Have you tried calling your bank, or your utility company to ask a simple question about something lately? Be prepared to have at least half a dozen numbers memorized, plus date of birth, and social security number. Standardized tests in school are all about the results, in other words the numbers.
When did this phenomenon happen? When did our humanity become merged into digits? When did your number become more important than your name?
From a customer service standpoint, if someone is calling because they are having a bad day, at the very least take the time to ask their name first before requesting their number! Treat them, as a human being not a digital file and you will create customer loyalty. This works in schools as well, treat our students as people not results and student ID numbers.
It is not too late to reverse this trend; it is never too late to be human.
Dr Flavius A B Akerele III
The ETeam

Monday, June 24, 2013

Breaking news today

“Ashford Offers Buyouts”
“Ashford University has begun a voluntary buyout program for non-faculty employees, said a spokeswoman for Bridgepoint Education, which owns the for-profit institution. Enrollment has tumbled at the university, which is also grappling with uncertainty about its regional accreditation. To reduce class sizes, Ashford has hired more faculty members while eliminating all of its teaching assistant positions, according to the company. Next month the Western Association of Schools and Colleges is expected to publicly announce whether Ashford has succeeded in a revised accreditation bid. The university's current regional accreditor is the Higher Learning Commission of the North Central Association of Colleges and Schools”.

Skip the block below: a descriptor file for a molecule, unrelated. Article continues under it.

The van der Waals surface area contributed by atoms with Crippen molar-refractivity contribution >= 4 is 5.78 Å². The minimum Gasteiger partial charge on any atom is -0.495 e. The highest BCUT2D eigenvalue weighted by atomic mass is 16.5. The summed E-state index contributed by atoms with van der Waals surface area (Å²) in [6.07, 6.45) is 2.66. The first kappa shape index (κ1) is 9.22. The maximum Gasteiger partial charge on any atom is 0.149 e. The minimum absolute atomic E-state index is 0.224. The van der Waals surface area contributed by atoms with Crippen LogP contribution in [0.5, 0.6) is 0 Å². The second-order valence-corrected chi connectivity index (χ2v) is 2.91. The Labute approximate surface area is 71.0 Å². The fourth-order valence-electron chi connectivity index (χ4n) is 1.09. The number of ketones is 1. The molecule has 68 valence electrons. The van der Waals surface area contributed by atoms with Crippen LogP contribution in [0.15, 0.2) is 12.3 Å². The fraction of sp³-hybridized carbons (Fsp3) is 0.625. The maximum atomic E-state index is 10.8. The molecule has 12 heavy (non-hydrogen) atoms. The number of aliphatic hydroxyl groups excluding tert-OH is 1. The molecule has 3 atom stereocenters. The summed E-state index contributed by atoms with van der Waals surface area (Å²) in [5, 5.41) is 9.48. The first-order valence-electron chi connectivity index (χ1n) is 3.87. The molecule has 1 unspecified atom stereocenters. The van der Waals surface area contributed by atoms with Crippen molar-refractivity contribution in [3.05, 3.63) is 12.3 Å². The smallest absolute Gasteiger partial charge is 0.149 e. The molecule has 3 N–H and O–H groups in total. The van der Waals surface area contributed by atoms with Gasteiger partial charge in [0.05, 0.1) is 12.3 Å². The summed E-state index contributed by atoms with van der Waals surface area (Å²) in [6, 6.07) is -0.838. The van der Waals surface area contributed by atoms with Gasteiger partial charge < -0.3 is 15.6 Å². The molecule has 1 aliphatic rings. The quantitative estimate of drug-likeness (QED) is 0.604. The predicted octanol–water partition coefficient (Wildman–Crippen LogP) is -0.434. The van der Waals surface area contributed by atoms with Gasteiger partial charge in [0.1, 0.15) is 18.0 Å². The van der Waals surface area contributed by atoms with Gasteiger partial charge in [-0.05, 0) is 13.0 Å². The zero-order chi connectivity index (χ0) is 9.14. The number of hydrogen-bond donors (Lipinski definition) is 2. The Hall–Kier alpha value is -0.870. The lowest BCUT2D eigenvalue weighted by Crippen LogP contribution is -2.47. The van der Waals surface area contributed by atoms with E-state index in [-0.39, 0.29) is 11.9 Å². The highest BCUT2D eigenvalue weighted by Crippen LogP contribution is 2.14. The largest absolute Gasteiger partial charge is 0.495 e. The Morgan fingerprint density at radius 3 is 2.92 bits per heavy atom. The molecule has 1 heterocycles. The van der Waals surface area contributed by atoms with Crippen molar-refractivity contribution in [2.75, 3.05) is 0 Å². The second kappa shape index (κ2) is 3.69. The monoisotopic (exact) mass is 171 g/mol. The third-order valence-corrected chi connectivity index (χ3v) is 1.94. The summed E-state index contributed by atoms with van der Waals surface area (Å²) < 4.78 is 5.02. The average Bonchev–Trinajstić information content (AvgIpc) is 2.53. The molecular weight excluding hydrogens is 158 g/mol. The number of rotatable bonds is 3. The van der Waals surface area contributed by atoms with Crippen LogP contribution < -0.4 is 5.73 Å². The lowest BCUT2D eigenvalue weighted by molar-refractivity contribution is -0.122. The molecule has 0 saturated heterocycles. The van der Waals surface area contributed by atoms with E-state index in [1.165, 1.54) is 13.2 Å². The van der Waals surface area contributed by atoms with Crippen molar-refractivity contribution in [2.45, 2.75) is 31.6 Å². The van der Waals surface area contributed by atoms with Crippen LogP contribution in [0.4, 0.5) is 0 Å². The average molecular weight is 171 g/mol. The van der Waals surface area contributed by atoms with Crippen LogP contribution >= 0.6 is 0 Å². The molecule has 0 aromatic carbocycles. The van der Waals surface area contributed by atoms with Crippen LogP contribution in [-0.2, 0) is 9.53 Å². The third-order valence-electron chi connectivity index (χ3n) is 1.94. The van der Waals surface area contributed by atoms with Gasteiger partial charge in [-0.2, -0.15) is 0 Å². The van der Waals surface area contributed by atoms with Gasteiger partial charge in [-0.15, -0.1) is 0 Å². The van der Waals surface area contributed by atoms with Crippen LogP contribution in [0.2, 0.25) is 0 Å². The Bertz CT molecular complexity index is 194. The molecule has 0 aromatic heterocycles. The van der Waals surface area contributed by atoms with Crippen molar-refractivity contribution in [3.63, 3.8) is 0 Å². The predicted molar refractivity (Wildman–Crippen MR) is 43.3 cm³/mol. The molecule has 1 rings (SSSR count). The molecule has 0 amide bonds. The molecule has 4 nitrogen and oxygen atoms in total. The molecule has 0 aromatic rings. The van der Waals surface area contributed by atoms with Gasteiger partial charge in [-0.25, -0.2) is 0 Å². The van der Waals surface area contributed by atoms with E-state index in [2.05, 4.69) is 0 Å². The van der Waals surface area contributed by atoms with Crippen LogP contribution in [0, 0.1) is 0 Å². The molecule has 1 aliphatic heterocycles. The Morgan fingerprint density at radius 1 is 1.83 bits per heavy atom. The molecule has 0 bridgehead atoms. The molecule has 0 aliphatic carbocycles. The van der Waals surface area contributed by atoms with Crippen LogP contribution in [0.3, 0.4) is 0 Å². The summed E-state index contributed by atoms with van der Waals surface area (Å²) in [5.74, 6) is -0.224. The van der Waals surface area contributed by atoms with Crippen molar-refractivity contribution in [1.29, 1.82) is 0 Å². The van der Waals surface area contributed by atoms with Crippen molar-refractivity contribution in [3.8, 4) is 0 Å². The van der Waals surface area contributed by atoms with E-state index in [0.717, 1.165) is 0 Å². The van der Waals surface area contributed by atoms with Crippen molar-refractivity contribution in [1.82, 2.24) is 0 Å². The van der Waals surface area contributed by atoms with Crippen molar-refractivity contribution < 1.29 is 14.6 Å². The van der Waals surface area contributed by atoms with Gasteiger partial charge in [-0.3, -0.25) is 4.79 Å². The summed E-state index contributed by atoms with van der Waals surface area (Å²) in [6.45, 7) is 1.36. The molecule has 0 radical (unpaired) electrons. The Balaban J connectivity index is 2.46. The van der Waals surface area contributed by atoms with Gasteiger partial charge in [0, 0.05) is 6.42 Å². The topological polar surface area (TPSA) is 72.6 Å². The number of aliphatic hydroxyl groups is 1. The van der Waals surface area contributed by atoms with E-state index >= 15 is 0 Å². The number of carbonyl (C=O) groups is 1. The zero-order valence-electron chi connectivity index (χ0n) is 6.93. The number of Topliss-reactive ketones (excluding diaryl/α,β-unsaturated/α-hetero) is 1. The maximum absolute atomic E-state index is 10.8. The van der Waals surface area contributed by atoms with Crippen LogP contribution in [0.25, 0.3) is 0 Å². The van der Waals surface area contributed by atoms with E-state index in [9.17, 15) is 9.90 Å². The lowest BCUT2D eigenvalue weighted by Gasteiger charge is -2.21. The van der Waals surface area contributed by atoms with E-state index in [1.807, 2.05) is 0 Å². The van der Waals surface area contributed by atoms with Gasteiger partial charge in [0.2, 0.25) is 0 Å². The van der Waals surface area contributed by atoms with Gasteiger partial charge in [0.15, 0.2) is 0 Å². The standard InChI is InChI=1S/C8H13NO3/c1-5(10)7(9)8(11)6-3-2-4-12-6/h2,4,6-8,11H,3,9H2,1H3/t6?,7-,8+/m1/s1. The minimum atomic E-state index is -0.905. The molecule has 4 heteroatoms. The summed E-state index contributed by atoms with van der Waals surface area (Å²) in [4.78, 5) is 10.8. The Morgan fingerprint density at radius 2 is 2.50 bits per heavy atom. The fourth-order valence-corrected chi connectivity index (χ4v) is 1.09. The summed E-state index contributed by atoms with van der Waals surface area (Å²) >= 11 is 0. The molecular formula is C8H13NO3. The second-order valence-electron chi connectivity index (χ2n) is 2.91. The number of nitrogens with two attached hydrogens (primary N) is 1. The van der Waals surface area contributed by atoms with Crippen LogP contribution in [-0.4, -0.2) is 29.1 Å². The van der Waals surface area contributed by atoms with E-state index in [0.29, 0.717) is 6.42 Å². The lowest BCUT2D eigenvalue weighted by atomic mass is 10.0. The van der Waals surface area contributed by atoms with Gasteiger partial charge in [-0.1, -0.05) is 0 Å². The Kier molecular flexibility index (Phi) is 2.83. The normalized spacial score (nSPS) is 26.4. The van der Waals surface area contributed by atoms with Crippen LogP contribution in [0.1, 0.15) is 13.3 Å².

“Court's Ruling Sets Up Another Round on Affirmative Action”
“WASHINGTON -- The U.S. Supreme Court today issued its long-awaited ruling on affirmative action -- but didn't offer a definitive opinion on whether colleges may consider the use of race in admissions”.

“Ruling 7-1, the court found that the U.S. Court of Appeals for the Fifth Circuit erred in not applying "strict scrutiny" to the policies of the University of Texas at Austin. The case is Fisher v. University of Texas at Austin, in which Abigail Fisher, a white woman rejected for admission by the university, said that her rights were violated by UT-Austin's consideration of race and ethnicity in admissions decisions. Fisher's lawyers argued that the University of Texas need not consider race because it has found another way to assure diversity in the student body”.
“The decision said that "good faith" by the university would not be enough to justify the consideration of race. But the decision -- by Justice Anthony Kennedy -- does not offer an opinion on whether the University of Texas can produce sufficient evidence. Rather, it faults the appeals court for not reviewing that question using the high bar of "strict scrutiny" for the consideration of race”.
“It is likely that today's ruling could mean that -- after another round at the Fifth Circuit -- the case could return to the Supreme Court”.
Dr Flavius A B Akerele III
The ETeam

Friday, June 21, 2013


I saw this today and thought: is this progress?

“In a Rare Collaboration, Researchers Will Study Student-Loan Counseling at DeVry U.”comment

“Many academics say they have a hard time conducting unfettered research on students at for-profit colleges. And just about everyone says that all students, but particularly those who are first-generation college students from from lower-income families, need better counseling about the loans they are assuming to go to college”.